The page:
The amnesty that Payá wants for political prisoners not convicted of violent crimes concerned Laida Carro, a Miami human-rights activist, who questioned relying on Castro's government to define a violent crime.

''You cannot take the word of a criminal government to be the judge of violent acts,'' said Carro, who advocates for several jailed dissidents.

Justice was a dominant theme as other attendees -- including the parents of one of four Brothers to the Rescue members shot down by Cuban government MiGs over the Florida Straits in 1996 -- asked what Payá's plan would do to people within Castro's regime that they consider criminals.

''We cannot face or confront any injustice because it would paralyze the process of change and that, too, would be an injustice,'' said Payá, who added that violent crimes have been committed on both sides of the Florida Straits.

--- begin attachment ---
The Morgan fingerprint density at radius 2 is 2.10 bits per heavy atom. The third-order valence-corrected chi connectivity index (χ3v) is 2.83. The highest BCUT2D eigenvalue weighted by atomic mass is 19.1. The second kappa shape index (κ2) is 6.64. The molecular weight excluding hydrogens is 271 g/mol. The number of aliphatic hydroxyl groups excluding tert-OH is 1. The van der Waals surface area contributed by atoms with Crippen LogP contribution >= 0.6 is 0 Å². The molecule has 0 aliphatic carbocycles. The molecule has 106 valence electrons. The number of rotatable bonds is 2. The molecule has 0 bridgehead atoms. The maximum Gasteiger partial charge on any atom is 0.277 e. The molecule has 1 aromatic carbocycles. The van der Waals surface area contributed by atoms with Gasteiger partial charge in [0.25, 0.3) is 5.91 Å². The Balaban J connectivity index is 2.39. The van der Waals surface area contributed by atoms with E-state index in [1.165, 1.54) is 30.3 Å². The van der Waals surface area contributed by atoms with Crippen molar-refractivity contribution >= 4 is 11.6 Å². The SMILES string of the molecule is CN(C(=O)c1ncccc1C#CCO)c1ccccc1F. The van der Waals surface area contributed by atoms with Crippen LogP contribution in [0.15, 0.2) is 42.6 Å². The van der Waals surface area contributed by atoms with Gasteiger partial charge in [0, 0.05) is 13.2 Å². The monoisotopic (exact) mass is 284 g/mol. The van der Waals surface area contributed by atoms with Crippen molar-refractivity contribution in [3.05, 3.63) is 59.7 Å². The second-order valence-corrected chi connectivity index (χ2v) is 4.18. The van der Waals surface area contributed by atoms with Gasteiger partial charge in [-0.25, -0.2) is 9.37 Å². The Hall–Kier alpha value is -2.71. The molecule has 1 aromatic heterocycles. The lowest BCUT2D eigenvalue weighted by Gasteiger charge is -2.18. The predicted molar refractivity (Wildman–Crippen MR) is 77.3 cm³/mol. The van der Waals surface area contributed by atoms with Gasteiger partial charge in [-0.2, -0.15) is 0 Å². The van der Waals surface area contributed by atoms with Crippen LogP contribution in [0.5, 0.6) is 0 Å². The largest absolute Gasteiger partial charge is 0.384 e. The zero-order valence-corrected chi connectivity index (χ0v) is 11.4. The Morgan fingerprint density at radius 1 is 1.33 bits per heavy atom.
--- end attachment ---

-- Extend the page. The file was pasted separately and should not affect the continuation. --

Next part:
After a lunch with young, emerging Cuban American leaders, Payá met with The Herald's Editorial Board, where he said the embargo was a nonissue.

''Some people are trying to define whatever position you have based on your opinion on the embargo,'' he said. ``The embargo is not a factor in change in Cuba.''

Later Payá met privately with critics.

''It was important for me to meet this small group that doesn't support us, for me to have the opportunity to hear them because that will enrich us,'' Payá said. ``We are certain no project is perfect. Maybe we can clarify some points where the distance is not as great as we think.

``Even if they don't agree, they have every right to express their opinions, and their lack of support of the Varela Project in no way disqualifies them from participation.''